The British No4 Mk1 (T) was the primary sniper rifle used by the British and Canadian forces during the second world war. It was based off of the SMLE rifle and modified by Holland and Holland in preparation for sniping use. The No4 Mk1 (T) saw extensive combat use during the war on every front where there were British or Canadian troops located. The rifle has an excellent reputation and performed admirably in its role during and long after the war. There were (T) variants of other British rifles during this time, but the No4 Mk1 was the preeminent sniper rifle for the British.

The No4 Mk1 rifles were the standard issued bolt action SMLE rifles in use during the 1930s with the British army. This made it a natural fit to utilize for the basis of their sniper rifle development once the demand for a sniper rifle was recognized in the early stages of the war. Holland and Holland (H&H) was, and still is, a renowned rifle builder and they were contracted and tasked with taking good shooting No4 rifles and converting them to sniper standard by mounting the scope, adding the cheek riser and performing other additional work.

In terms of collectibility, the No4 Mk1 (T) has a strong following and they are very desirable rifles from a classic period of 20th century sniping. The down side is that they made a LOT of them, 23,177 of them to be exact. They were built from November of 1942 through April of 1946. This high number of rifles has kept the prices down to some extent, but they continue to creep up and the market remains strong for them. Some of this has to due with the increased interest from collectors for all WWII sniper rifles, and the rising tide lifts all the boats, or rifles in this case. The No4 Mk1 (T) rifles are pretty easy to verify as they were marked clearly on the wrist band, action and scope mounts. The markings were different for the different manufacturers and time periods, but they are all well documented in various books. The scope mounts were numbered to match the rifles, and of course, a matching scope brings the higher premiums on the rifles, as does the inclusion of other parts of the kit.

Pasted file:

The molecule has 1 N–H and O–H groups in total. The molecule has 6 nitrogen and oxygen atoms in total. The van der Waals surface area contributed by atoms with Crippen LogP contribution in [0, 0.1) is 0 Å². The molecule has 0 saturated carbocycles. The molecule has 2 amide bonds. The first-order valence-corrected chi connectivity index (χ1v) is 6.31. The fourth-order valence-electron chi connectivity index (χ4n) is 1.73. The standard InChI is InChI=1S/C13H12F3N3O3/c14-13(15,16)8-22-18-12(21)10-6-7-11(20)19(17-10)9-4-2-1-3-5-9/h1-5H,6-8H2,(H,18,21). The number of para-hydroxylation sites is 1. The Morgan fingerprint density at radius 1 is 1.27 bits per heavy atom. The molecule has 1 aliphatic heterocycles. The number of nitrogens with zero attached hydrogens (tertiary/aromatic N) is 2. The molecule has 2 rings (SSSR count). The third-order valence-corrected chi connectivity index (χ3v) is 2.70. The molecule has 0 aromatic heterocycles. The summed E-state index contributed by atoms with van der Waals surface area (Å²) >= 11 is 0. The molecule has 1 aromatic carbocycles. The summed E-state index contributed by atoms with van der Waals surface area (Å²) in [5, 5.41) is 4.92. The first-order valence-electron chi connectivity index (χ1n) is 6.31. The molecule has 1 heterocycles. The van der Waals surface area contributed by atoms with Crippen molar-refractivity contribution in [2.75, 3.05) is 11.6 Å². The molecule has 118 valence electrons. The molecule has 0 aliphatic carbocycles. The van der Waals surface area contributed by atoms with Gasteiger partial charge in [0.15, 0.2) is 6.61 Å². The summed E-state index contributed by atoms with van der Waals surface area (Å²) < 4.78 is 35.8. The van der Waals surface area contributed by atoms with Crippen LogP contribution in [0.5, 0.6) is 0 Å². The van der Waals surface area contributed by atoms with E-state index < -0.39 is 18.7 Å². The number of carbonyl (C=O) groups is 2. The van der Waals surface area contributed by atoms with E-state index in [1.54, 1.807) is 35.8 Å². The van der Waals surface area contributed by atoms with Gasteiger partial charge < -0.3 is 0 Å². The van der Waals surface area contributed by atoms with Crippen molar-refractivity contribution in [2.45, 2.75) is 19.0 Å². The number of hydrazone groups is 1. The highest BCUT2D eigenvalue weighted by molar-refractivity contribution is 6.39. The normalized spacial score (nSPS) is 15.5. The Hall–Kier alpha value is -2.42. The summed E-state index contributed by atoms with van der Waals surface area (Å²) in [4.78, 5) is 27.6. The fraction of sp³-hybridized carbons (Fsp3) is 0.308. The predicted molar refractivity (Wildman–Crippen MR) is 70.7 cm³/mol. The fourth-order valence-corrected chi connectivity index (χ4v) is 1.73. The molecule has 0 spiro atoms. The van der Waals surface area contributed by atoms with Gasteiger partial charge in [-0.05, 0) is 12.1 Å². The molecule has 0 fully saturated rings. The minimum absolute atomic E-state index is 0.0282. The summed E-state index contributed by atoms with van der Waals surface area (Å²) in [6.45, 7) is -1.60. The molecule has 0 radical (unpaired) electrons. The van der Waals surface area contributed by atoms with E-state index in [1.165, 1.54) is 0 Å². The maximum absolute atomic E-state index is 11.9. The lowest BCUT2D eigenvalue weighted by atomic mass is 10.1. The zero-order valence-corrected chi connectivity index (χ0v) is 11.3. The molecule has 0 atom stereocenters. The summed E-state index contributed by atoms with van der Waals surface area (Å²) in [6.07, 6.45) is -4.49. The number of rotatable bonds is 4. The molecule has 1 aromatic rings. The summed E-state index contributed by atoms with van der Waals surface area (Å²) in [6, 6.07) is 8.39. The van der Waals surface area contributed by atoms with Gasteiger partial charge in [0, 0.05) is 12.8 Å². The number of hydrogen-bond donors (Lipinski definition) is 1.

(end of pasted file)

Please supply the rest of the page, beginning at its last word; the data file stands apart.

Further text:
Our rifle in the Sniper Central Collection came from a reader a number of years ago who inherited the rifle from a family member, an uncle maybe? The new owner was an artist, not a firearms collector, so he contacted us to see if we were interested in the rifle. We came to an agreed price and we purchased it having not seen it in person. The rifle actually was in better than described condition and the scope was properly numbered and matching the rifle. An added bonus was the proper scope can, known as a No. 8 case, came with it. Though it did not have the soft case or wood No 15 Mk 1 chest which is highly sought after. That would have been amazing as they are very rare. Overall it was a very good purchase and is one of the centerpieces of the Sniper Central Collection.

By looking at the numbers and markings on the rifle we can see that it was manufactured in 1943 at the B.S.A. Shirley factory. It has a low serial number and early production date for the rifle, but it has the Mk III scope on it, which was introduced in October of 1944, toward the later half of (T) production. It was the 641st MkIII scope built. The rifle itself has the all important TR stamp which means it was converted to a Telescopic Rifle and the very clearly marked T after the designation on the left hand side of the action. These clearly indicate it is a real No 4 Mk 1 (T) rifle. Many of these rifles were later converted to Mk 1/2 (T) standards, but this one was not.

The rifle is not in perfect condition and we need to do a little bit more cleanup and oiling on it for preservation, but it is in nice condition and everything is in working order. We intend to fire the rifle but when we checked the head spacing, the bolt dropped on the no-go gauge, though with some resistance. So until we can get a “field gauge” to determine if it is truly safe to fire or not, we will refrain from firing it. Hopefully it is good to go as we would love to test it out at distance and write about it on the No4 Mk1 (T) page. Firing a few more rounds through this old war dog is not going to hurt its value any.¬†We are proud to own such a unique part of UK Sniping history.

Estimated Value: $3700

 

 

 

2 Comments

Eddy Strickland

Mel, great article and pictures. Hope head space is not a problem so you can give a range review sometime.
Eddy

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